History

A Brief History of The RSC

Foundation

In the late 1870s, the Governor General of Canada, the Marquess of Lorne, determined that Canada required a cultural institution to assist with Canada’s development.  In 1883, the Royal Society of Canada (RSC) was granted its Royal Charter and, since that time, succeeding governors general have remained closely involved with the affairs of the society.  One of the functions of the President of the RSC is to serve on the Governor General’s advisory council for appointments to the Order of Canada.

The founding document of the RSC outlines its mission:

The object of the Society shall be to promote learning and intellectual accomplishments of exceptional quality. The Society recognizes remarkable contributions in the arts, humanities and sciences, as well as in Canadian public life. -RSC By-Laws 3.1

The structure of the RSC followed the model of the Royal Society of London but with the important addition of literature and other elements found in the Institut de France.  Like these counterparts, membership in the RSC was limited and by election.  Initially, the RSC was divided into four sections, each of 20 Fellows.  These sections were: (1) Littérature française, Histoire, Archéologie; (2) English Literature, History, Archaeology; (3) Mathematical, Physical and Chemical Sciences; and (4) Geological and Biological Sciences.  The founding Fellows of the RSC included Sir Sandford Fleming, the originator of the world system of Standard Time, and Sir William Osler, one of the greatest physicians of his day.  The “Fellows” of the RSC were nominated by a committee headed by the Principal of McGill University, Sir John William Dawson, and by the former Premier of Quebec, Pierre J.O. Chauveau.  These two men served as the first and second presidents of the society.

Act of Incorporation (External Link)

Development

As Canadian scholarship and research blossomed, the RSC also grew.  Within three decades the Fellowship of the RSC doubled in number, with the sections of science growing most rapidly.  In order to accommodate this growth, a fifth section, for biological sciences, was added in 1918.

The rise of the social sciences was also being recognized, as early as 1908.  The accommodation of the social sciences into the RSC was structurally resolved in 1941 with the expansion of section II (and, later, section I) to include the growing number of social scientists.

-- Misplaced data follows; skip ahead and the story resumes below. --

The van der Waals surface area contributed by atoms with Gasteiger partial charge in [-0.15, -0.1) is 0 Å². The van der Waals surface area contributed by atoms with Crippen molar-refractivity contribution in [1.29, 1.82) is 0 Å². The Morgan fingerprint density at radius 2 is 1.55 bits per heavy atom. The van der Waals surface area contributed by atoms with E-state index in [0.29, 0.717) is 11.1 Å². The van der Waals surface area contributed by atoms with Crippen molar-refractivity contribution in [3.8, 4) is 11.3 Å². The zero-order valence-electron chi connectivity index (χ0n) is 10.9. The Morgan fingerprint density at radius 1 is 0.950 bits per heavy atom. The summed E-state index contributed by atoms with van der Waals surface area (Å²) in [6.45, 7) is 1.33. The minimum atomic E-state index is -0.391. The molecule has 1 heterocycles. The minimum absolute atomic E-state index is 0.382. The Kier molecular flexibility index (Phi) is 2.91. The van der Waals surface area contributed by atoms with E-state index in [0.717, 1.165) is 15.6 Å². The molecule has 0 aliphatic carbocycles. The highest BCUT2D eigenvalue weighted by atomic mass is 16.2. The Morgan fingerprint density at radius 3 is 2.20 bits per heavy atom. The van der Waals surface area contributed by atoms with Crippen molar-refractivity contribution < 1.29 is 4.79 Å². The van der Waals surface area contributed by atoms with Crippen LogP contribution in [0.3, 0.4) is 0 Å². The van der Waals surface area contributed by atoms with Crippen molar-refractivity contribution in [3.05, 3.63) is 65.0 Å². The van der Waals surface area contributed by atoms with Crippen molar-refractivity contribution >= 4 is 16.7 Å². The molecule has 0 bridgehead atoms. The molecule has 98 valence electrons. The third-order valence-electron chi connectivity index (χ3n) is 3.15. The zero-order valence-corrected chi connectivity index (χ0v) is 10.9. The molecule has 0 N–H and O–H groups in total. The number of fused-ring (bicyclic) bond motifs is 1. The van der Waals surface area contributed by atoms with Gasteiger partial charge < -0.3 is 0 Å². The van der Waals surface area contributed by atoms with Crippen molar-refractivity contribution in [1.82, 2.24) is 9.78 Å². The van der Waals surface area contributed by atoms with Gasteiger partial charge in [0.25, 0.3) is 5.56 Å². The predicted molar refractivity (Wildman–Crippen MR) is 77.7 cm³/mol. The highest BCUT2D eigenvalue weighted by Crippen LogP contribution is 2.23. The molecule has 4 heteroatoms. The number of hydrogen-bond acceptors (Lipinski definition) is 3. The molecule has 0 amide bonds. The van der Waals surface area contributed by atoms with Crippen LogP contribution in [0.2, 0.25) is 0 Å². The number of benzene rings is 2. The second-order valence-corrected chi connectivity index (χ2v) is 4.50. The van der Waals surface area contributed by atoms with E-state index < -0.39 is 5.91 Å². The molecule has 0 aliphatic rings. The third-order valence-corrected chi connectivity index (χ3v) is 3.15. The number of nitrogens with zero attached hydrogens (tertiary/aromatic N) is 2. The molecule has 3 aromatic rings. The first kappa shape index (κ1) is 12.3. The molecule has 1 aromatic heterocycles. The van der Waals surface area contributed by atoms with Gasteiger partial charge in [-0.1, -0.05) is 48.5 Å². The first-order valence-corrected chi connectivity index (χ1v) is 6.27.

After World War II the growth of the RSC accelerated again, and by the mid 1950s the RSC had over 500 Fellows.  Almost 70% of the Fellows of the RSC were involved in scholarship relating to the natural sciences.  In 1961 the three sections of the natural sciences were amalgamated into a single Section III with eight disciplinary divisions.  In 1970 a division of Applied Sciences was added, and in 1974 Medical Science became the tenth division of Section III.

In fact, throughout 1974 the Society as a whole was reorganized toward its modern form. Section I became Académie I – l’Académie des arts, des lettres et des sciences humaines – a Francophone Academy. Section II became Academy II – the Academy of Social Sciences – an Anglophone Academy. Section III became Academy III – the Academy of Science / l’Académie des sciences. The disciplinary Divisions within Academy III were later regrouped into their contemporary four Divisions: Applied Sciences and Engineering (ASE); Earth, Ocean and Atmospheric Sciences (EOAS); Mathematical and Physical Sciences (MPS); and Life Sciences (LS).

Modernization

The final phase of institutional restructuring occurred in 2005, when Academies I and II were reorganized as bilingual academies delineated according to discipline rather than segregated according to language.

There are three Academies of the RSC.  Academy I is the Academy of the Arts and Humanities.  There are three divisions of Academy I: an Anglophone division (I), a Francophone division (II), and a bilingual division for the Arts (architecture, creative writing, and the arts).

Academy II is the Academy of Social Sciences.  There are two divisions of Academy II: an Anglophone division (I) and a Francophone division (II).

Academy III is the Academy of Science.  There are four divisions of Academy III: ASE, EOAS, MPS and LS. Each of Academy III’s four divisions is bilingual.

The RSC elects a total of approximately 75 Fellows per year. The RSC also elects up to 6 Specially Elected Fellows per year, for contributions to the objectives of the society other than by scholarship and research.  Finally, a number of Foreign Fellows are elected annually.

The RSC is governed by a 19-member Council, and by a 9-member Executive Committee of Council. Financial support is mainly from three sources: Fellows’ subscriptions, membership contributions from 42 universities throughout Canada, and private sector support.

To accomplish its three objectives – to recognize, to advise and to promote – the RSC organizes “core” activities as well as new programming.  While recognizing excellence is primarily achieved through the “core” processes of electing Fellows and presenting awards, the RSC advises governments and organizations through the provision of expert reports that address matters of national urgency from an interdisciplinary perspective. The RSC promotes Canadian culture through its presence in multilateral organizations, as well as through a variety of exchange lectureships with academies and universities abroad.